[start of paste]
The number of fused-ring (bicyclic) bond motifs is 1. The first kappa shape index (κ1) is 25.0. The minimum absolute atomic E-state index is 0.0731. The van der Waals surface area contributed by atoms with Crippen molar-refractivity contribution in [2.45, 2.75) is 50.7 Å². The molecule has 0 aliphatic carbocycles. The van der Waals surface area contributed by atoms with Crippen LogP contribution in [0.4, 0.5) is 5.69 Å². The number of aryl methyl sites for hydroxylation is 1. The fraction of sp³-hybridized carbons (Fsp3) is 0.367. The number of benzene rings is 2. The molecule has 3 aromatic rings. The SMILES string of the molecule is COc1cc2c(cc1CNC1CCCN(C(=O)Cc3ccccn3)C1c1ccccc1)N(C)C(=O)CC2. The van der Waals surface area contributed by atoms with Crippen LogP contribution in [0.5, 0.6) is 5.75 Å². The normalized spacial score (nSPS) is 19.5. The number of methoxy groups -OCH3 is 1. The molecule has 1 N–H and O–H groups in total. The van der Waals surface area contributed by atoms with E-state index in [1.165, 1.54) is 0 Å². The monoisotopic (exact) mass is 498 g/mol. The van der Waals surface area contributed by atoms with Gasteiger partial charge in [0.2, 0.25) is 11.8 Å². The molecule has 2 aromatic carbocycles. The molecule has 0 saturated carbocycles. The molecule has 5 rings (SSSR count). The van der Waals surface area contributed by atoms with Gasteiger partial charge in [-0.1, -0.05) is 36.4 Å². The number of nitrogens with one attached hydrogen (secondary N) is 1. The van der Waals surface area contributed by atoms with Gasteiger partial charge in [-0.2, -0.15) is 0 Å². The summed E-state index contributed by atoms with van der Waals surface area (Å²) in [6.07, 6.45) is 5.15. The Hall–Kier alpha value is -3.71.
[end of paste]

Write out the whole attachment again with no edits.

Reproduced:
The number of fused-ring (bicyclic) bond motifs is 1. The first kappa shape index (κ1) is 25.0. The minimum absolute atomic E-state index is 0.0731. The van der Waals surface area contributed by atoms with Crippen molar-refractivity contribution in [2.45, 2.75) is 50.7 Å². The molecule has 0 aliphatic carbocycles. The van der Waals surface area contributed by atoms with Crippen LogP contribution in [0.4, 0.5) is 5.69 Å². The number of aryl methyl sites for hydroxylation is 1. The fraction of sp³-hybridized carbons (Fsp3) is 0.367. The number of benzene rings is 2. The molecule has 3 aromatic rings. The SMILES string of the molecule is COc1cc2c(cc1CNC1CCCN(C(=O)Cc3ccccn3)C1c1ccccc1)N(C)C(=O)CC2. The van der Waals surface area contributed by atoms with Crippen LogP contribution in [0.5, 0.6) is 5.75 Å². The normalized spacial score (nSPS) is 19.5. The number of methoxy groups -OCH3 is 1. The molecule has 1 N–H and O–H groups in total. The van der Waals surface area contributed by atoms with E-state index in [1.165, 1.54) is 0 Å². The monoisotopic (exact) mass is 498 g/mol. The van der Waals surface area contributed by atoms with Gasteiger partial charge in [0.2, 0.25) is 11.8 Å². The molecule has 2 aromatic carbocycles. The molecule has 0 saturated carbocycles. The molecule has 5 rings (SSSR count). The van der Waals surface area contributed by atoms with Gasteiger partial charge in [-0.1, -0.05) is 36.4 Å². The number of nitrogens with one attached hydrogen (secondary N) is 1. The van der Waals surface area contributed by atoms with Gasteiger partial charge in [-0.2, -0.15) is 0 Å². The summed E-state index contributed by atoms with van der Waals surface area (Å²) in [6.07, 6.45) is 5.15. The Hall–Kier alpha value is -3.71.